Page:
Latino doctors of the future know where they will do their residencies

Who would have thought that an envelope could change the fate of many young people who found out on Friday which residency program they were accepted into.

“I’m going to Columbia and it was my ‘first choice,’ and I’m very, very grateful,” said Stephanie Pena, a medical student at the Icahn School of Medicine at Mount Sinai.

“We stayed in New York,” said Yan Colon Iban, a medical student at the Icahn School of Medicine at Mount Sinai.

Much of his medical career has been spent during the pandemic, which may have influenced his early path of wanting to help his community.

“I want to be a family doctor because I want to be the first person that patients can see, talk to, have a conversation with, and also help them navigate this system that is very difficult,” Pena said.

“One thing that contributes to the Latino representation in this specialty is that only 5% of general surgeons in the United States identify as Hispanic and compared to the population, which is 20% who identify as Hispanic. “I wanted to do it, but I’m also fascinated by surgery and the operating room,” Colon Eban said.

Both students are the first in their families to become doctors and have overcome many obstacles in their path to medicine.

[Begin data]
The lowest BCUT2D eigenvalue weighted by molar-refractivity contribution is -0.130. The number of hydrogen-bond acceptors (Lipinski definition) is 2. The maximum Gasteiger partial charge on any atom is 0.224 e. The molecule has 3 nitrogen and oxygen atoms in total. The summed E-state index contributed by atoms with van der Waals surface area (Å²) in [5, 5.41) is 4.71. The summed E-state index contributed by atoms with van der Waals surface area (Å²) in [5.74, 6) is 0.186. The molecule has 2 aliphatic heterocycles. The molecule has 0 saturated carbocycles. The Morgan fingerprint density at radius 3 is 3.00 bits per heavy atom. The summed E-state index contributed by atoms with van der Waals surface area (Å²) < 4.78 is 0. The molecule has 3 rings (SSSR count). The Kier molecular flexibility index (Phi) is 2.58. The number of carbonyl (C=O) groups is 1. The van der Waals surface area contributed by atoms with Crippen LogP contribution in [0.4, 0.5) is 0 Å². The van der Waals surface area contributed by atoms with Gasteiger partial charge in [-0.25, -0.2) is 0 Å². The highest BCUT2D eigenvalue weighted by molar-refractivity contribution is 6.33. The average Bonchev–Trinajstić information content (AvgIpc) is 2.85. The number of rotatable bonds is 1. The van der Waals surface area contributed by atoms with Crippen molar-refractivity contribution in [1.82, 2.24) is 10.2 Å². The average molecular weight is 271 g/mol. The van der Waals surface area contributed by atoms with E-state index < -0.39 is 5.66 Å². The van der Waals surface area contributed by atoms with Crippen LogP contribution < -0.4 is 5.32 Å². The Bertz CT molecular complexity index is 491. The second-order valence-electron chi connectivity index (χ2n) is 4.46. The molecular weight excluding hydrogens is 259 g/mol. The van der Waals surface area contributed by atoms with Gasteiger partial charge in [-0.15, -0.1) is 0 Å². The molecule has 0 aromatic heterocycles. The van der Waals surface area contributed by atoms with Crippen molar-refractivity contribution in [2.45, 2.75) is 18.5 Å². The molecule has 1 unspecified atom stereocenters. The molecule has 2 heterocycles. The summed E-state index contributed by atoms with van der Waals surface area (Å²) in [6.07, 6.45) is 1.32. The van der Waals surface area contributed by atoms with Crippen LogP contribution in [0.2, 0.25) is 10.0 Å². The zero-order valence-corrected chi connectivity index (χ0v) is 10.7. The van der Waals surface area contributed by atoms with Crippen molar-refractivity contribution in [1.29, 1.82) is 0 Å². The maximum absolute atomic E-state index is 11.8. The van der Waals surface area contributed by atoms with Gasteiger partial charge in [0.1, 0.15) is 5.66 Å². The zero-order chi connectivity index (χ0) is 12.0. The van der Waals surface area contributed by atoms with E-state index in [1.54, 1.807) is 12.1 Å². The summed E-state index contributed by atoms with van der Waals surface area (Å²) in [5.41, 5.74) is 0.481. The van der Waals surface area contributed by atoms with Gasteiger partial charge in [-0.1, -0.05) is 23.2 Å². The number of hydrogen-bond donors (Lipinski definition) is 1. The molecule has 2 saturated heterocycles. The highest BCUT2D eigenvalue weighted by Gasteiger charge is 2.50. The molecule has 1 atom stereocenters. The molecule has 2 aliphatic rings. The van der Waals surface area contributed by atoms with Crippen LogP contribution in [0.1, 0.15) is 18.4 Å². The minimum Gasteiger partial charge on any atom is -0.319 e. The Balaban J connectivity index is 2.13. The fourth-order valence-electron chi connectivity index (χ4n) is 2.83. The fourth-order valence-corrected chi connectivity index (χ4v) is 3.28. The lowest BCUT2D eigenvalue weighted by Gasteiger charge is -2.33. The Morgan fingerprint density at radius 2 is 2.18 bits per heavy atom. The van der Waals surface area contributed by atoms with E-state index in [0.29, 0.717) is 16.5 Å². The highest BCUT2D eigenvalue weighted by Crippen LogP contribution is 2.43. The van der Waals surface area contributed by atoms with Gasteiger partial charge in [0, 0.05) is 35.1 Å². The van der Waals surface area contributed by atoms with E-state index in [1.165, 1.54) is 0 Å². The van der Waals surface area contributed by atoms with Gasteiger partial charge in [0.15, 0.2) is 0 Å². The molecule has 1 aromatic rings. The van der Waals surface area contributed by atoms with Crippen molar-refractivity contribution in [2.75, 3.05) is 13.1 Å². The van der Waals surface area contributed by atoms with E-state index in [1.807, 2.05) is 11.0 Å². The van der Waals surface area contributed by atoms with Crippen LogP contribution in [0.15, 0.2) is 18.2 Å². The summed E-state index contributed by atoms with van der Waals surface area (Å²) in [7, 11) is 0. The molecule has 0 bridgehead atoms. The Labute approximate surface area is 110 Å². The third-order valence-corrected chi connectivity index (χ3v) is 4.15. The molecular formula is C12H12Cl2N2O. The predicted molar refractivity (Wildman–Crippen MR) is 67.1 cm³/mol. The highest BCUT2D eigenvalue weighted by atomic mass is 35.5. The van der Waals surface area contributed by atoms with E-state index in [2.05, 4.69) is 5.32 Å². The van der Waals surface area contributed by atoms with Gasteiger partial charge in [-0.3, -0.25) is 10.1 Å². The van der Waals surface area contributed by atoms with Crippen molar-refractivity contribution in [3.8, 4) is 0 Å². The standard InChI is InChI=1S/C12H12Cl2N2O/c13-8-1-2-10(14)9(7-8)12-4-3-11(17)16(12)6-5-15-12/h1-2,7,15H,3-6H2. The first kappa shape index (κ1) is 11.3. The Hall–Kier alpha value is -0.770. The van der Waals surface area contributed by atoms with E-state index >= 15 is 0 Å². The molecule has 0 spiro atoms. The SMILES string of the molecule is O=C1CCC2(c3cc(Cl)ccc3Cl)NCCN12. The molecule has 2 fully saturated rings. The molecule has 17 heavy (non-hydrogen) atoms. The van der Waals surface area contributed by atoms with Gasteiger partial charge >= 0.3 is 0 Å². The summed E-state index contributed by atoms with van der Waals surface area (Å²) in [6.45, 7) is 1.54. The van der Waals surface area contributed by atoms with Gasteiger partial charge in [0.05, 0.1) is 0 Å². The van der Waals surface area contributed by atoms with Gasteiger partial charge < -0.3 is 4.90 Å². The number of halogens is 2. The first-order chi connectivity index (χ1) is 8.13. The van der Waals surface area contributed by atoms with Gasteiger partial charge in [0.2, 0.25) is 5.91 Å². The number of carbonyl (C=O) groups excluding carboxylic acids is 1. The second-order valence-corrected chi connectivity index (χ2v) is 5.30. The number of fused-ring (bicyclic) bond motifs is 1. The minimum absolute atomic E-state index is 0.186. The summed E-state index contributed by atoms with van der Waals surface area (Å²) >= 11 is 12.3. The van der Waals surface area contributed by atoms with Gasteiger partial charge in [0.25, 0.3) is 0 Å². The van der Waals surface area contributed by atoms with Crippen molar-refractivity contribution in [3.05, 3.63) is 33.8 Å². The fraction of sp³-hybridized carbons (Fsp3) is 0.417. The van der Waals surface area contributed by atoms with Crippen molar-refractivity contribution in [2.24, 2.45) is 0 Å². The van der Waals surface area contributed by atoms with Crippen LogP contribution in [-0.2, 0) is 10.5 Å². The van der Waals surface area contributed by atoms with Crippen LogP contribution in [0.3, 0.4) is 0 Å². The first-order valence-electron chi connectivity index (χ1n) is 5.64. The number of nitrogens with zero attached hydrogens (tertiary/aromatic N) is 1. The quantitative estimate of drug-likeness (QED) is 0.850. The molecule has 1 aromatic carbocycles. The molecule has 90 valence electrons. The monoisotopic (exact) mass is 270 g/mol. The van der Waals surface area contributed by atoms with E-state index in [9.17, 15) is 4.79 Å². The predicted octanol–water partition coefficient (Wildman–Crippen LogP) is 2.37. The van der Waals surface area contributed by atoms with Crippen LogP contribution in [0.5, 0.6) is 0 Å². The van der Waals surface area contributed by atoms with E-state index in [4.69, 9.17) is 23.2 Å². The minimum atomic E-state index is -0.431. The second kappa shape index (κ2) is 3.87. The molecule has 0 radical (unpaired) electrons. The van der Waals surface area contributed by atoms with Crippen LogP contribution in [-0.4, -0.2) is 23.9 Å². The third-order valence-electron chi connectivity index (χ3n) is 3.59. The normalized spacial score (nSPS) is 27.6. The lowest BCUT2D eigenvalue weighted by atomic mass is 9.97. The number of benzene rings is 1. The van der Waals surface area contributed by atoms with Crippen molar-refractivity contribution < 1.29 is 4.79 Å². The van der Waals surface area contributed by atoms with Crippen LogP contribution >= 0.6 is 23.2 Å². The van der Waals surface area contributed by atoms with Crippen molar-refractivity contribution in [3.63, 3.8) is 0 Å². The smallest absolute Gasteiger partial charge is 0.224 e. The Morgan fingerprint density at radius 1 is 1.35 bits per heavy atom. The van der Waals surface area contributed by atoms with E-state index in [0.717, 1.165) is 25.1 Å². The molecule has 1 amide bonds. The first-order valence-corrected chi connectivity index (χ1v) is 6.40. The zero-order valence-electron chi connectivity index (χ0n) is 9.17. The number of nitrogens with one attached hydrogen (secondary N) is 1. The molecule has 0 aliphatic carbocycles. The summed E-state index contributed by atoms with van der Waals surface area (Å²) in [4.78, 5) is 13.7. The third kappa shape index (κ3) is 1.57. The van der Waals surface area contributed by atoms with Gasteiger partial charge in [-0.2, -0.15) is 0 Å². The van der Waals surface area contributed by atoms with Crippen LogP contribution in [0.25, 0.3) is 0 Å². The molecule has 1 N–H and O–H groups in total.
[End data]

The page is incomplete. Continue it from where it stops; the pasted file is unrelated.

Peña said, “This trajectory was very difficult, I have parents who are Dominican immigrants and who didn’t know how to navigate the education system, so I’m very proud to be able to be who I am today.” “

“I know it’s hard sometimes when you don’t see someone who looks like you in the positions that we want, but you should just take it as inspiration,” Colon Iban said.

And of course…the proud moms couldn’t contain their joy and, as they say colloquially, they couldn’t contain their hearts.

Stephanie’s mother Cecilia Concepcion said, “Thank God, I have no words… that I am so proud of her, that I worship her and that I love her.”

“I love him with my soul and we, our family, are more than proud of him and he represents all of us in some way or another,” said Mary Eban, Yahan’s mother.

Yehan and Stephanie will both do their residencies here in New York City and one of them will have their next doctor speak to them in Spanish.

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